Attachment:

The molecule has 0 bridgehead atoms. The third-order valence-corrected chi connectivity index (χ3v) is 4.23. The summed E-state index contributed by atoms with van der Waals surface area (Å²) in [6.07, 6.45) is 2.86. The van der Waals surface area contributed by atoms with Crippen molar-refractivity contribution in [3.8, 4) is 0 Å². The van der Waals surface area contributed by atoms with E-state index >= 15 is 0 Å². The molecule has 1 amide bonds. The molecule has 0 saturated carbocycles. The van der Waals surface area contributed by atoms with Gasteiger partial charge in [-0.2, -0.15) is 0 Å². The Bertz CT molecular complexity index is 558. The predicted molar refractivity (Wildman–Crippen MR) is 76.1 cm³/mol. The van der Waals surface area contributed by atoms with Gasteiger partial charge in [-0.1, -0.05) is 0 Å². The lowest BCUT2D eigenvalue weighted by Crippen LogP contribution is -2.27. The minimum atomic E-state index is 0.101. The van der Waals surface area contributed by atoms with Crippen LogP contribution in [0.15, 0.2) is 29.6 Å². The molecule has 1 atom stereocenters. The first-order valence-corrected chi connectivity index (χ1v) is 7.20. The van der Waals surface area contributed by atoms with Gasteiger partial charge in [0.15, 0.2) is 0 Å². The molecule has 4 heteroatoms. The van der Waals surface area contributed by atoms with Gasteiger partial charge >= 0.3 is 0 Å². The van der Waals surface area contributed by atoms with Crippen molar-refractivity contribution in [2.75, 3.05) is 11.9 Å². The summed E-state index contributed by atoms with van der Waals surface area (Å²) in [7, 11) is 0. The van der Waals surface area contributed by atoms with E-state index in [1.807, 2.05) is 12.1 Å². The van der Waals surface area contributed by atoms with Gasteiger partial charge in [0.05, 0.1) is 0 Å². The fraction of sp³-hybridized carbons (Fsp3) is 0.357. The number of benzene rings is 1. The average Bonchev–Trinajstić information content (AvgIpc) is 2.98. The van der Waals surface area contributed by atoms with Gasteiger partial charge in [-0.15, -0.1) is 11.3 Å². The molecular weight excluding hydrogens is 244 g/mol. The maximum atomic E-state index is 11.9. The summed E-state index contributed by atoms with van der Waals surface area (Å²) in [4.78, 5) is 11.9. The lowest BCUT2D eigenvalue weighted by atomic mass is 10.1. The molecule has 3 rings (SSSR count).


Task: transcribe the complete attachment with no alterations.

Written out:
The molecule has 0 bridgehead atoms. The third-order valence-corrected chi connectivity index (χ3v) is 4.23. The summed E-state index contributed by atoms with van der Waals surface area (Å²) in [6.07, 6.45) is 2.86. The van der Waals surface area contributed by atoms with Crippen molar-refractivity contribution in [3.8, 4) is 0 Å². The van der Waals surface area contributed by atoms with E-state index >= 15 is 0 Å². The molecule has 1 amide bonds. The molecule has 0 saturated carbocycles. The van der Waals surface area contributed by atoms with Gasteiger partial charge in [-0.2, -0.15) is 0 Å². The Bertz CT molecular complexity index is 558. The predicted molar refractivity (Wildman–Crippen MR) is 76.1 cm³/mol. The van der Waals surface area contributed by atoms with Gasteiger partial charge in [-0.1, -0.05) is 0 Å². The lowest BCUT2D eigenvalue weighted by Crippen LogP contribution is -2.27. The minimum atomic E-state index is 0.101. The van der Waals surface area contributed by atoms with Crippen LogP contribution in [0.15, 0.2) is 29.6 Å². The molecule has 1 atom stereocenters. The first-order valence-corrected chi connectivity index (χ1v) is 7.20. The van der Waals surface area contributed by atoms with Gasteiger partial charge in [0.15, 0.2) is 0 Å². The molecule has 4 heteroatoms. The van der Waals surface area contributed by atoms with Gasteiger partial charge >= 0.3 is 0 Å². The van der Waals surface area contributed by atoms with Crippen molar-refractivity contribution in [2.75, 3.05) is 11.9 Å². The summed E-state index contributed by atoms with van der Waals surface area (Å²) in [7, 11) is 0. The van der Waals surface area contributed by atoms with E-state index in [1.807, 2.05) is 12.1 Å². The van der Waals surface area contributed by atoms with Gasteiger partial charge in [0.05, 0.1) is 0 Å². The fraction of sp³-hybridized carbons (Fsp3) is 0.357. The number of benzene rings is 1. The average Bonchev–Trinajstić information content (AvgIpc) is 2.98. The van der Waals surface area contributed by atoms with Gasteiger partial charge in [-0.15, -0.1) is 11.3 Å². The molecular weight excluding hydrogens is 244 g/mol. The maximum atomic E-state index is 11.9. The summed E-state index contributed by atoms with van der Waals surface area (Å²) in [4.78, 5) is 11.9. The lowest BCUT2D eigenvalue weighted by atomic mass is 10.1. The molecule has 3 rings (SSSR count).